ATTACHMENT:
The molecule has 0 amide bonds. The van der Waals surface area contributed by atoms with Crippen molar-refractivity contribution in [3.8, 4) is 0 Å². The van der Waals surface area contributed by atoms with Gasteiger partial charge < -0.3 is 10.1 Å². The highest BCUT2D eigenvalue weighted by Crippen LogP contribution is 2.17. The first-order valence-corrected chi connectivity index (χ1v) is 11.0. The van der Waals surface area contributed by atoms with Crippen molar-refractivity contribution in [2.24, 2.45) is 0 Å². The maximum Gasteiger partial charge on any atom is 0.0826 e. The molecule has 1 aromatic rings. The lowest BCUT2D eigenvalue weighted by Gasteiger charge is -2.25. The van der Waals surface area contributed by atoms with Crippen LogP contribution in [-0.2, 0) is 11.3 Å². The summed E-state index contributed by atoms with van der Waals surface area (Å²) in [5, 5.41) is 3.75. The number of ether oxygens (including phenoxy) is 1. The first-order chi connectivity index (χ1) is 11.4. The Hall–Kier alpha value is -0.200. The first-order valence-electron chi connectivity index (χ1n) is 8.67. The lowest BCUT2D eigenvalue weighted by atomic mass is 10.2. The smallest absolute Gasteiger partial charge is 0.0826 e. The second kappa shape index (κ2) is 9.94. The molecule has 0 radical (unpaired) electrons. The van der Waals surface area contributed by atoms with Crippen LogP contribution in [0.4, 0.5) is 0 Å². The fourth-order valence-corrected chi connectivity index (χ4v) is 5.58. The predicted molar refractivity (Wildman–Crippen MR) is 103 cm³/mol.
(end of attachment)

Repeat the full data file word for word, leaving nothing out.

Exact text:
The molecule has 0 amide bonds. The van der Waals surface area contributed by atoms with Crippen molar-refractivity contribution in [3.8, 4) is 0 Å². The van der Waals surface area contributed by atoms with Gasteiger partial charge < -0.3 is 10.1 Å². The highest BCUT2D eigenvalue weighted by Crippen LogP contribution is 2.17. The first-order valence-corrected chi connectivity index (χ1v) is 11.0. The van der Waals surface area contributed by atoms with Crippen molar-refractivity contribution in [2.24, 2.45) is 0 Å². The maximum Gasteiger partial charge on any atom is 0.0826 e. The molecule has 1 aromatic rings. The lowest BCUT2D eigenvalue weighted by Gasteiger charge is -2.25. The van der Waals surface area contributed by atoms with Crippen LogP contribution in [-0.2, 0) is 11.3 Å². The summed E-state index contributed by atoms with van der Waals surface area (Å²) in [5, 5.41) is 3.75. The number of ether oxygens (including phenoxy) is 1. The first-order chi connectivity index (χ1) is 11.4. The Hall–Kier alpha value is -0.200. The first-order valence-electron chi connectivity index (χ1n) is 8.67. The lowest BCUT2D eigenvalue weighted by atomic mass is 10.2. The smallest absolute Gasteiger partial charge is 0.0826 e. The second kappa shape index (κ2) is 9.94. The molecule has 0 radical (unpaired) electrons. The van der Waals surface area contributed by atoms with Crippen LogP contribution in [0.4, 0.5) is 0 Å². The fourth-order valence-corrected chi connectivity index (χ4v) is 5.58. The predicted molar refractivity (Wildman–Crippen MR) is 103 cm³/mol.